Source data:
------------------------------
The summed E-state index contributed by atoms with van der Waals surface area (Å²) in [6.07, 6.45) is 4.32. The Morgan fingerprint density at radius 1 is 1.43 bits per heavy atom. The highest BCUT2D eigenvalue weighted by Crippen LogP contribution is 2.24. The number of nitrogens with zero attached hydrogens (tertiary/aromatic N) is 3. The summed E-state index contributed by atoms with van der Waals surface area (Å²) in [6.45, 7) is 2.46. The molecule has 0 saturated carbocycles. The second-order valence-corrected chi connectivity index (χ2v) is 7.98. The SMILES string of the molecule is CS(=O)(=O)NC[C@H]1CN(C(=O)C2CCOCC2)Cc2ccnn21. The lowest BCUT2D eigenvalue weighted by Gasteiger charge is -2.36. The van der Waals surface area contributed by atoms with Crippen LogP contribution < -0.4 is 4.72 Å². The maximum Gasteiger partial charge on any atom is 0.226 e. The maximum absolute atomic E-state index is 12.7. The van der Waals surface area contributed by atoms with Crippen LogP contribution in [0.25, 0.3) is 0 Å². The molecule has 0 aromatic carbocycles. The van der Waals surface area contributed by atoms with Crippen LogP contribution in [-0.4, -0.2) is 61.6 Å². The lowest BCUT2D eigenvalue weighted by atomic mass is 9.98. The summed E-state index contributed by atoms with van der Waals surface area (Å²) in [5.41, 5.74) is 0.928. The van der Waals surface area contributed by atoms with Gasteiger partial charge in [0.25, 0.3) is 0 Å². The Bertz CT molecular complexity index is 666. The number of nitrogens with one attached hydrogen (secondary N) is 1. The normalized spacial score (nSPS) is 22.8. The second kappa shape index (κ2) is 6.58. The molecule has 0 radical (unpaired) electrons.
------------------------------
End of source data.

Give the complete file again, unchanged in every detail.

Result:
The summed E-state index contributed by atoms with van der Waals surface area (Å²) in [6.07, 6.45) is 4.32. The Morgan fingerprint density at radius 1 is 1.43 bits per heavy atom. The highest BCUT2D eigenvalue weighted by Crippen LogP contribution is 2.24. The number of nitrogens with zero attached hydrogens (tertiary/aromatic N) is 3. The summed E-state index contributed by atoms with van der Waals surface area (Å²) in [6.45, 7) is 2.46. The molecule has 0 saturated carbocycles. The second-order valence-corrected chi connectivity index (χ2v) is 7.98. The SMILES string of the molecule is CS(=O)(=O)NC[C@H]1CN(C(=O)C2CCOCC2)Cc2ccnn21. The lowest BCUT2D eigenvalue weighted by Gasteiger charge is -2.36. The van der Waals surface area contributed by atoms with Crippen LogP contribution < -0.4 is 4.72 Å². The maximum Gasteiger partial charge on any atom is 0.226 e. The maximum absolute atomic E-state index is 12.7. The van der Waals surface area contributed by atoms with Crippen LogP contribution in [0.25, 0.3) is 0 Å². The molecule has 0 aromatic carbocycles. The van der Waals surface area contributed by atoms with Crippen LogP contribution in [-0.4, -0.2) is 61.6 Å². The lowest BCUT2D eigenvalue weighted by atomic mass is 9.98. The summed E-state index contributed by atoms with van der Waals surface area (Å²) in [5.41, 5.74) is 0.928. The van der Waals surface area contributed by atoms with Gasteiger partial charge in [0.25, 0.3) is 0 Å². The Bertz CT molecular complexity index is 666. The number of nitrogens with one attached hydrogen (secondary N) is 1. The normalized spacial score (nSPS) is 22.8. The second kappa shape index (κ2) is 6.58. The molecule has 0 radical (unpaired) electrons.